A team of researchers at George Washington University led by Prof. Stuart Licht reports that the addition of carbon nanotubes (CNTs) produced from CO2 by low-energy C2CNT (CO2 to CNT) molten electrolysis (earlier post) to materials such as concrete or steel not only forms composites with significantly better properties, but amplifies the reduction of CO2. Their paper is published in the journal Materials Today Sustainability.
Massive carbon dioxide avoidance by the addition of carbon nanotubes synthesized from CO2 to CNT-composites. (A) Carbon mitigation with CNT-cement. (B) Carbon mitigation with CNT-Al. The latter (B) includes a cascade effect due to virgin Al’s large carbon footprint, triggering larger CNT-composite induced CO2 emission elimination. In the figure "ton" refers to metric tonne and CNT, carbon nanotube. Licht et al.
The focus of their study was the theoretical calculations of greenhouse gas CO2 reductions using CNT composite structural materials when formed with CNTs made from CO2, rather than conventional high-CO2-emissive production techniques such as CVD.
The C2CNT production is achieved at a fraction of the current cost of manufacturing nanotubes and results in a cost of carbon savings in the materials production significantly below the current cost of carbon mitigation. Furthermore, the removed CO2 is permanently stored, unlike, other methods like the production of fuels or seltzer water that re-release CO2 when the product is used.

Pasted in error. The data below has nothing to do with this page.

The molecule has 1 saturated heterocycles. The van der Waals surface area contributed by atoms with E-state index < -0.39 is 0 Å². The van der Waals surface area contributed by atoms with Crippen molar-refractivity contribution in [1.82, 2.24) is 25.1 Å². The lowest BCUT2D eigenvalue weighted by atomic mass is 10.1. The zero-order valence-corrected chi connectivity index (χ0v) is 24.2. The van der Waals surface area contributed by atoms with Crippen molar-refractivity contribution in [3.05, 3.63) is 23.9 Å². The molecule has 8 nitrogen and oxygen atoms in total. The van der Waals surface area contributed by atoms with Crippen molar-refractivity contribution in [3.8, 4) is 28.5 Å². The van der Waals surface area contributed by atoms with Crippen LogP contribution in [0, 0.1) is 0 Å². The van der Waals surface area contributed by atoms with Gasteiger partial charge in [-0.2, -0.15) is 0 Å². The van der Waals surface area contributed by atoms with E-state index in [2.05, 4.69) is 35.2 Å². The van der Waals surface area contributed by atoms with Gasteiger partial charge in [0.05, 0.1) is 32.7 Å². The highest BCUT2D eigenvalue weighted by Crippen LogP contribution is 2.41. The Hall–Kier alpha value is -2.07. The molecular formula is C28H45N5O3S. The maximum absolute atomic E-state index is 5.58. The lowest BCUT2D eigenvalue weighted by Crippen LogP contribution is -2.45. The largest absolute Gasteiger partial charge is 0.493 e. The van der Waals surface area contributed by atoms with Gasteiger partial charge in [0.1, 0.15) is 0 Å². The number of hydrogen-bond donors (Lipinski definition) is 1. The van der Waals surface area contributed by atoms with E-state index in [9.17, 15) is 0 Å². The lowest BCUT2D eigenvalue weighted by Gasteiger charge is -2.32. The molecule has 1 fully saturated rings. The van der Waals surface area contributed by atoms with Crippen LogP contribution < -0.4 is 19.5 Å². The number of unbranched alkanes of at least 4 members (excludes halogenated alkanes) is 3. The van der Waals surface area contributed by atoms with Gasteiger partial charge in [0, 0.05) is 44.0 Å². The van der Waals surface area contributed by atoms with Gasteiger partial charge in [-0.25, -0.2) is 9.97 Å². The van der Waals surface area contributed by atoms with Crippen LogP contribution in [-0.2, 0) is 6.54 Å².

In this discovery of the C2CNT-composite process, carbon nanotubes are produced by electrolysis at low cost consuming, rather than releasing, CO2, and then mixed with the structural material. Approximately 4 tonnes of CO2 is absorbed in this process for every tonne of carbon nanotubes produced.
This then avoids several hundred tonnes of CO2 by replacing structural materials with CNT composites. For example, a 2-tonne cement block with 0.001 tonne of CNTs has the same strength as a 3-tonne block without CNTs.
The 1-tonne cement avoided eliminates its CO2 production emission. Specifically, a 0.048 wt% CNT-cement composite eliminates 840 tonne of CO2/tonne CNT. CO2 is thus eliminated from the anthropogenic carbon cycle at less than $1 per tonne.
High carbon footprint materials such as aluminum trigger larger CO2 composite elimination effects. One ton of CNT can avoid:
- 4400 tons of CO2 in aluminum production,
- 2750 tons of CO2 in titanium production,
- 1800 tons of CO2 in magnesium production, or
- 300 tons of CO2 steel production.
The new C2CNT-composite process would allow, for example, the entire greenhouse gas emission of a fossil fuel power plant to be offset with a small, onsite C2CNT plant producing carbon nanotubes.
S. Licht, X. Liu, G. Licht, X. Wang, A. Swesi, D. Chan (2019) “Amplified CO2 reduction of greenhouse gas emissions with C2CNT carbon nanotube composites,” Materials Today Sustainability, doi: 10.1016/j.mtsust.2019.100023.